07 Feb 2014

Israeli Arab Start-ups Offered Support

An Israel-based business project that aims to help small companies looking to develop Arabic language tools for the online and mobile market is currently in the planning stages.

The ‘technology incubator’ will focus on Israeli Arab entrepreneurs hoping to capitalise on burgeoning internet use within the Arab world.

Growing market

The proportion of the Arab world’s 350 million-strong population who regularly use smartphones or the internet is still relatively low, according to Israel daily newspaper Haaretz. It cites figures from a Dubai School of Government survey that shows less than two in five people in the Arab world (around 125 million) surf the web.

But the market is ever expanding, with growth rates of up to 30% a year.

Smart entrepreneurs are already beginning to target the ever-growing Arabic online market. Website Internet World Stats places Arabic as the seventh most popular language on the internet, while social networking sites are currently used by more than 53 million people in Arab countries throughout the world.

Business incubators are programmes designed to support the successful development of start-up companies through an array of business support resources and services, masterminded by the incubator management and offered both in the incubator and through a network of contacts.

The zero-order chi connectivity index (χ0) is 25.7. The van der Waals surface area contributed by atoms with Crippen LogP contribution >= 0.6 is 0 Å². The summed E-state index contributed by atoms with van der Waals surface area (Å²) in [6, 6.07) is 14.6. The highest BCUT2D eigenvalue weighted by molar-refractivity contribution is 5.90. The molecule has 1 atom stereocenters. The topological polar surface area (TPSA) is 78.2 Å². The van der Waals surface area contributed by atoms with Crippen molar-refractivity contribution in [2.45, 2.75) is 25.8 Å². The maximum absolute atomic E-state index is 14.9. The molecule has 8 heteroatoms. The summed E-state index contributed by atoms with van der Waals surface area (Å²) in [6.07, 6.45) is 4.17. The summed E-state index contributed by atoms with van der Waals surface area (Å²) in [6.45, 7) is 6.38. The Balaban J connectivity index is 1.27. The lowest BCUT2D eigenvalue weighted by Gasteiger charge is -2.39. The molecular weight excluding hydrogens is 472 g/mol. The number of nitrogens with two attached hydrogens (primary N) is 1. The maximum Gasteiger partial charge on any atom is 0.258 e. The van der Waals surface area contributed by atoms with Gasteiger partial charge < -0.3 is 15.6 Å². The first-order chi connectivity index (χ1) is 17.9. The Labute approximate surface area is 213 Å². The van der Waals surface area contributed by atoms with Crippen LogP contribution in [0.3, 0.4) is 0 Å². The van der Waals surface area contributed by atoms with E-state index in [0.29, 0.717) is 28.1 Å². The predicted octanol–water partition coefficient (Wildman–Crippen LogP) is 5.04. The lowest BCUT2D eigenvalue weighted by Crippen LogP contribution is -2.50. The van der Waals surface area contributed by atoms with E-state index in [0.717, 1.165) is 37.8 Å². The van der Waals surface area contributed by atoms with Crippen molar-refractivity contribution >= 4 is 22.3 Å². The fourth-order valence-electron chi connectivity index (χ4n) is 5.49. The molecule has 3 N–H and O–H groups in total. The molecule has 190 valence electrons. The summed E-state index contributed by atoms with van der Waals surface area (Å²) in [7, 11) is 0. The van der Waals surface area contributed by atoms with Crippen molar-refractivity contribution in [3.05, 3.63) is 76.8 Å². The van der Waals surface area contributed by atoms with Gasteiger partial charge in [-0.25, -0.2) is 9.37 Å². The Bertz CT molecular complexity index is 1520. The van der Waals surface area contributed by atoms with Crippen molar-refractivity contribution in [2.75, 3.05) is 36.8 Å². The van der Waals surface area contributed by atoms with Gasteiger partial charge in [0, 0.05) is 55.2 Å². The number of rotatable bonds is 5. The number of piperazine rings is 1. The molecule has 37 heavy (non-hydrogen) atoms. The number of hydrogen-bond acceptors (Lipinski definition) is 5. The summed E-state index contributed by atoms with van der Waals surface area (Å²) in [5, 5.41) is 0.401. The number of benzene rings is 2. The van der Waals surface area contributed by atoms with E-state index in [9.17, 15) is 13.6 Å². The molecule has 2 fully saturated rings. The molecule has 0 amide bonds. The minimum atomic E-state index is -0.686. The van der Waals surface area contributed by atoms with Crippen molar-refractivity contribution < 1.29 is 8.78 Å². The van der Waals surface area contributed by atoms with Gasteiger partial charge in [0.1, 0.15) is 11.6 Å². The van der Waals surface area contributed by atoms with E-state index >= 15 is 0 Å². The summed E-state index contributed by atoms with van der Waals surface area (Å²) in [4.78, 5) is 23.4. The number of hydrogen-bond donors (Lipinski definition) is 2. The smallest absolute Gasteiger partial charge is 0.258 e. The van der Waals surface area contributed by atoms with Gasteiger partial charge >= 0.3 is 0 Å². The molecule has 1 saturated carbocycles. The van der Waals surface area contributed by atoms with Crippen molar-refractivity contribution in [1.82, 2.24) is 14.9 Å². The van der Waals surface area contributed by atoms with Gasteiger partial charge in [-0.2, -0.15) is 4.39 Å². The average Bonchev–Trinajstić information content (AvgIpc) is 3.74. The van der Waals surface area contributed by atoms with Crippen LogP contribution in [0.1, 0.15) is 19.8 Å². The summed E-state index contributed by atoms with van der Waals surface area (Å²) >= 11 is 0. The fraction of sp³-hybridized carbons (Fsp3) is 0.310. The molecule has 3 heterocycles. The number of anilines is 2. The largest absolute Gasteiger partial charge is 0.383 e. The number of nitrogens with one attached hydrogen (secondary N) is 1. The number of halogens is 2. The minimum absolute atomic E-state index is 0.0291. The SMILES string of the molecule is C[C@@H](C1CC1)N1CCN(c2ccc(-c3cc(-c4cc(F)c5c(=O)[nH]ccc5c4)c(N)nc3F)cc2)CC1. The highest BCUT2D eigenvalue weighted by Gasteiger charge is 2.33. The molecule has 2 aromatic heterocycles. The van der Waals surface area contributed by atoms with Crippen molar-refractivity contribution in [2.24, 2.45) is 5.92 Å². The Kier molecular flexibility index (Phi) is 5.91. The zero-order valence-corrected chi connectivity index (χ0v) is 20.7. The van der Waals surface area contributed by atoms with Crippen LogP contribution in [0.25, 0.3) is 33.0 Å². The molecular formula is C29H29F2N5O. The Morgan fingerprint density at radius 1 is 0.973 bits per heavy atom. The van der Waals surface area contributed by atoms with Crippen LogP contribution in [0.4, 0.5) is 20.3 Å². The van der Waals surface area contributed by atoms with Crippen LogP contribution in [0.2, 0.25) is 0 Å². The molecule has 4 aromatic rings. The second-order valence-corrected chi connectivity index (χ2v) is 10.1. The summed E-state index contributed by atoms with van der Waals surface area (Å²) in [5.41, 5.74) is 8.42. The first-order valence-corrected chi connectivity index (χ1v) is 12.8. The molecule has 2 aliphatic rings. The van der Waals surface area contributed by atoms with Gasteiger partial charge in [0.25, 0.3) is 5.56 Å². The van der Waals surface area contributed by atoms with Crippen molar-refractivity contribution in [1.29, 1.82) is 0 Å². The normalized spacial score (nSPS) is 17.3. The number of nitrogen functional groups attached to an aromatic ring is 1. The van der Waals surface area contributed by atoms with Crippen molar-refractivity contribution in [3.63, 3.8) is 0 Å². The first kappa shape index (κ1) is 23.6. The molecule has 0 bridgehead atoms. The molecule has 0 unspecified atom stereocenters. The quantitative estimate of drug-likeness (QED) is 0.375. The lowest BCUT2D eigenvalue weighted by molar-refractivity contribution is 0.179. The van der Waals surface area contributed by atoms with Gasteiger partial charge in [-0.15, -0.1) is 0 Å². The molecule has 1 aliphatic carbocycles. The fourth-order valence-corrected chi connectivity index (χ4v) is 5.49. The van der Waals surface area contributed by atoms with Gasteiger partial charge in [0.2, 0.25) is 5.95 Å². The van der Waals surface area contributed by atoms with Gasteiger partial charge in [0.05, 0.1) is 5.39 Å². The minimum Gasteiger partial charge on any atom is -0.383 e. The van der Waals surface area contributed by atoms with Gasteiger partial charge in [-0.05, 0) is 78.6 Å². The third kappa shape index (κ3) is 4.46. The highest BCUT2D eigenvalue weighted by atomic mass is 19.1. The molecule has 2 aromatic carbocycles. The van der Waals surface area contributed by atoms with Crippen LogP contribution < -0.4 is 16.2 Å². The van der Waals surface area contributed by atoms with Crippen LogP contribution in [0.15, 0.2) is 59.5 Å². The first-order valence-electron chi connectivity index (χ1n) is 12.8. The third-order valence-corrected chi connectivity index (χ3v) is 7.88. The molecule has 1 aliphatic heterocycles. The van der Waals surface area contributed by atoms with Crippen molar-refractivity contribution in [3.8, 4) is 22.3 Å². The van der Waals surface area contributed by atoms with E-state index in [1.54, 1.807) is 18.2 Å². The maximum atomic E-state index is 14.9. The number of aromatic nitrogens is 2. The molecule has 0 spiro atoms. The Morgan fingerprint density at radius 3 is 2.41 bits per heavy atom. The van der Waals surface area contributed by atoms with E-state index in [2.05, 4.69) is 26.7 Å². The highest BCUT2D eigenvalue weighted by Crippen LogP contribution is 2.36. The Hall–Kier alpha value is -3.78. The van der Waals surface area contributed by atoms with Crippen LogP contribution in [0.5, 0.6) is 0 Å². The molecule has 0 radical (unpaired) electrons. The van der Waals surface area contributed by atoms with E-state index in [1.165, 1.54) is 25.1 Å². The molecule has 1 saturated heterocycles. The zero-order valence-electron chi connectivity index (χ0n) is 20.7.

Building bridges

The Arab community in Israel has given rise to a number of promising start-ups over the last two years. However, up-and-coming businessmen and women in the region face a number of barriers, not least of which is acquiring capital investment, especially in the early stages.

At the other end of the spectrum, world-renowned technology companies find it difficult to break into the Arab market. Experts from these firms say that expansion into the region can be hindered by issues of language and culture.

This places Israeli Arab entrepreneurs in a unique position to act as a bridge between the local online community and interested multinational firms.

Funding

One of the aims in mind behind the incubator is to facilitate this process. The new project is the brainchild of venture capital investor Chemi Peres, Israeli-Arab entrepreneur Imad Telhami and the Jerusalem Venture Partners fund.

The incubator will provide an office environment for potential clients. But crucially, several million dollars in total will also be available to promising start-ups. Individual investments will range from tens of thousands of dollars to hundreds of thousands of dollars.

Mr Telhami was the founder and CEO of Babcom Centers, a provider of call centre and software development services. Babcom, which employs about 1,350 people, 70% of whom are Arabs, was bought by Israel’s largest computer services company Matrix in 2011.

The backers of the incubator, along with Israeli-Arab businesspeople, are in the final planning stages and raising funds.



 
 

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